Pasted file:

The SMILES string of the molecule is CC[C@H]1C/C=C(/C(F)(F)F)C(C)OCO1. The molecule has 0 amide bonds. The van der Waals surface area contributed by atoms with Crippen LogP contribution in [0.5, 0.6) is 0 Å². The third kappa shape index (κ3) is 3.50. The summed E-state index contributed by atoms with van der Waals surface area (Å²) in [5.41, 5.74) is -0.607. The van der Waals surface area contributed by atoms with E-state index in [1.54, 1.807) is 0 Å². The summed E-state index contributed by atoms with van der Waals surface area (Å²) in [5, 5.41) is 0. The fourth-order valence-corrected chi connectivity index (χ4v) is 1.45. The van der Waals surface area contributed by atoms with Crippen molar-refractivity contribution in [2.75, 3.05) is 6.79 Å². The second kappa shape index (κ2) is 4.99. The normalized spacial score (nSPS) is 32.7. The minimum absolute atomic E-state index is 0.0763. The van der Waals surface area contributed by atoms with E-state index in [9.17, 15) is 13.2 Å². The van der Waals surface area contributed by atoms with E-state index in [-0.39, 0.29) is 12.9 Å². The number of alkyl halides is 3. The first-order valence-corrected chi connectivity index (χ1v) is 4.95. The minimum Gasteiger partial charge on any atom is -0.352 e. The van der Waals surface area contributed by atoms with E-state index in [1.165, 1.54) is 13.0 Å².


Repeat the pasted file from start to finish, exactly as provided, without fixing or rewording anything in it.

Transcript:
The SMILES string of the molecule is CC[C@H]1C/C=C(/C(F)(F)F)C(C)OCO1. The molecule has 0 amide bonds. The van der Waals surface area contributed by atoms with Crippen LogP contribution in [0.5, 0.6) is 0 Å². The third kappa shape index (κ3) is 3.50. The summed E-state index contributed by atoms with van der Waals surface area (Å²) in [5.41, 5.74) is -0.607. The van der Waals surface area contributed by atoms with E-state index in [1.54, 1.807) is 0 Å². The summed E-state index contributed by atoms with van der Waals surface area (Å²) in [5, 5.41) is 0. The fourth-order valence-corrected chi connectivity index (χ4v) is 1.45. The van der Waals surface area contributed by atoms with Crippen molar-refractivity contribution in [2.75, 3.05) is 6.79 Å². The second kappa shape index (κ2) is 4.99. The normalized spacial score (nSPS) is 32.7. The minimum absolute atomic E-state index is 0.0763. The van der Waals surface area contributed by atoms with E-state index in [9.17, 15) is 13.2 Å². The van der Waals surface area contributed by atoms with E-state index in [-0.39, 0.29) is 12.9 Å². The number of alkyl halides is 3. The first-order valence-corrected chi connectivity index (χ1v) is 4.95. The minimum Gasteiger partial charge on any atom is -0.352 e. The van der Waals surface area contributed by atoms with E-state index in [1.165, 1.54) is 13.0 Å².